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Musical Writerzine #14

Winter 2011

Carol de GiereFrom Carol de Giere: Are you working on a new musical? We hope that MusicalWriters.com site and our online newsletter Musical Writerzine will help support the birth and growth of new shows.

In his GROWING STAGES column for issue 14, William Squier learns from Producing Artistic Director Carolyn Griffin how Metro Stage became the Washington, DC, area's premiere home for intimate new musicals.

We also get an update from upstate New York on how plans are going for the Auburn Musical Theater Festival. You'll find other festival news and resources below. Keep reading!

[Carol de Giere is the website publisher for MusicalWriters.com and author of Defying Gravity, a career biography of Stephen Schwartz filled with musical development stories. William Squier has written numerous musicals and articles for a wide variety of publications.]

Musical Theatre Announcements

Collaborator Speed Dating

Are you looking for a new partner for your pet project? Or just pondering what's next? Producer Ken Davenport is hosting a collaborator speed dating event on March 1st in his New York City studio. Who is welcome? Librettists, composers, and lyricists can come network and see what happens. Refreshments will be served. Collaborators Speed Dating (Producer's Perspective site)

Festivals

This year's New York Musical Theatre Festival will be held Sept. 26 - Oct. 15, 2011. Submissions deadline for the "Next Link" project is March 1st. www.nymf.org/

The LA musical theatre festival will hold it's 4th annual event in various locations. Check their website now and then for updates. LA Festival

For Australia's festival, the next round of submissions will open in April, 2011. See www.newmusicals.com.au

Publications and Ideas for Musical Writers

In David Spencer's wonderful book, The Musical Theatre Writer's Survival Guide, you'll find many down-to-earth suggestions for shows. One of the tips he writes about is studying other people's musicals as a way to expand your craft. "....I became rigorous about deconstructing every musical I knew or saw, to understand the ways in which it did and didn't work, commerciialy and artistically...."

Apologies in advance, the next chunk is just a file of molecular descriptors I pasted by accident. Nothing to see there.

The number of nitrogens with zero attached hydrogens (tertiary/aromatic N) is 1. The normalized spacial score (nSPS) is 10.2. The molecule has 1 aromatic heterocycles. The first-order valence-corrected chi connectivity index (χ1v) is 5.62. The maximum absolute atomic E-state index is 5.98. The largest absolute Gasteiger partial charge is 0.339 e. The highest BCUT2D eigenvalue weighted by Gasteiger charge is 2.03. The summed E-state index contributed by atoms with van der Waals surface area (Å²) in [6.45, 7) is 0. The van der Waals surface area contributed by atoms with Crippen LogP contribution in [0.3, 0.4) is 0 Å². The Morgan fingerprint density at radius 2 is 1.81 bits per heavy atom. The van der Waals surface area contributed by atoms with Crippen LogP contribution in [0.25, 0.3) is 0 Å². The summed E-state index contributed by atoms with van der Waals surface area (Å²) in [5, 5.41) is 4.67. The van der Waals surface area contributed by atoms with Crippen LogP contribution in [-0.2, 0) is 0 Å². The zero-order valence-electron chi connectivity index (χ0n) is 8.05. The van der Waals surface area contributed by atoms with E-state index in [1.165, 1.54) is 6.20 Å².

On MusicalWriters.com, Noel Katz provides comments on important musicals to study. One example is Fiddler on the Roof - study guide for musical writers.

Independent songs

Note from Carol: I sometimes hear from schools or performers wanting to add one or more original songs to their creative projects. If you are a songwriter, and you'd like me to share your contact information to be considered for such projects, please email me at carol@musicalschwartz.com.

GROWING STAGES by William Squier

(photos courtesy of MetroStage)

Carolyn Griffin MetrostagesTHE LITTLE GEMS AT METRO STAGE

"Musicals always scared me," admits Carolyn Griffin, Producing Artistic Director of Metro Stage in Alexandria, VA. And yet, in the 25+ years that she has been associated with the oldest professional theater in northern Virginia, Griffin has shepherded Metro Stage from an tiny playhouse that specialized in dramatic works like The Blood Knot and Burn This to the area's home for premiere productions of Off-B'way-sized musicals that she likes to refer to as "the little gems."

If you look at her history, it's hard to imagine Carolyn Griffin being timid about putting on a musical, much less anything else. "I always encourage people to follow their gut and take advantage of things that happen unexpectedly," she insists. And so, after graduating from college with degrees in both psychology and business, Griffin did exactly that.